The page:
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Tyne and Wear HER(11959): Newcastle, Broad Garth, fish remains - Details

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Newcastle, Broad Garth, fish remains




Animal Remains

Fish Remains




Fish remains were recovered in abundance from the accumulation of material in Fenwick's Entry (Phase 5i of the Queen Street excavation of 1985). 21 species of fish were identified. These included freshwater fish - eel, salmon and smelt - which could have been caught in the estuary by trap, spear or hook and line. Sea fish - flounders, cod, saithe, ling, haddock, whiting, pollack, herring, turbot, plaice, dab and possibly lemon sole. Also gurnards, garfish, sand eel, horse mackerel or scad, thornback ray and wrasse. The majority of the cod were large (over 1m in length) a size rarely caught in the North Sea today. There was a thriving fishing industry in Newcastle during the medieval period which focused on marine fish, mainly cod family and herrings, with a lesser concentration of flatfish and estuary fish like eel and salmon. Herring were probably salted on the quayside. Stockbridge had a fish market near it during the time of Edward I {Brand 1789, 386-99}. The marine molluscs were maostly oysters and mussels. The edible periwinkle, cockle and whelk were also represented. There may have been an oyster breeding ground close-by. Other molluscs included flat periwinkle, dog whelk, sand gaper, little cockle and paper thracia. Barnacles and fragments of crab.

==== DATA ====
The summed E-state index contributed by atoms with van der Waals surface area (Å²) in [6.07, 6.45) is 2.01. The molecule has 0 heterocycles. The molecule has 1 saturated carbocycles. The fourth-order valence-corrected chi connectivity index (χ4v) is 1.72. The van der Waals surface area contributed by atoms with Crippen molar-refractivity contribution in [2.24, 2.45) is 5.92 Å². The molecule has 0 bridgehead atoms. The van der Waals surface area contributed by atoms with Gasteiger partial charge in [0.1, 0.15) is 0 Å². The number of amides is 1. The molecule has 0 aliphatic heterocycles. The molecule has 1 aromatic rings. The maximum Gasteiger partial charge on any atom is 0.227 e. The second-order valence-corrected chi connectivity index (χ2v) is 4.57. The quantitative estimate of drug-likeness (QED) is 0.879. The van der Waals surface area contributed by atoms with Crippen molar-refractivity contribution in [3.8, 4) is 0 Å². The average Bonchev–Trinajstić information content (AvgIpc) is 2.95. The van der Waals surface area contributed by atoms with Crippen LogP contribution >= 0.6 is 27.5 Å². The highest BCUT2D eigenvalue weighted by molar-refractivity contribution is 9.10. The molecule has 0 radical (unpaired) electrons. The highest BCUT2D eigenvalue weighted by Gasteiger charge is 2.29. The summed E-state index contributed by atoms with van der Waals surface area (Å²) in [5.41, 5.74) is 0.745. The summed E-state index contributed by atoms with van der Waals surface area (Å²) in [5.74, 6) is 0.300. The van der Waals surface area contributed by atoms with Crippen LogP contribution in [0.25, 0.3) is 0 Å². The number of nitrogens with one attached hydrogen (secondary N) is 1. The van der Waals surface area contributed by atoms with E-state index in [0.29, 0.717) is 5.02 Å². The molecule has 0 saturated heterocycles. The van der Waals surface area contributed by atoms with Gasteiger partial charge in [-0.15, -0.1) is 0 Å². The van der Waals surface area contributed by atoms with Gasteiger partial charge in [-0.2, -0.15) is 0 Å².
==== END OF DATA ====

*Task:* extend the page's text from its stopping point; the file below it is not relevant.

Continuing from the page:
R. Nicholson, 1988, 'The Fish Remains' and 'The Marine Molluscs and Crustaceans' in C. O' Brien, L. Brown, S. Dixon and R. Nicholas, 1988, Origins of the Newcastle Quayside; Rebecca A. Nicholson, 1997, Fish Remains from Excavations near the Riverfront at Newcastle upon Tyne, England, Internet Archaeology Issue 7,

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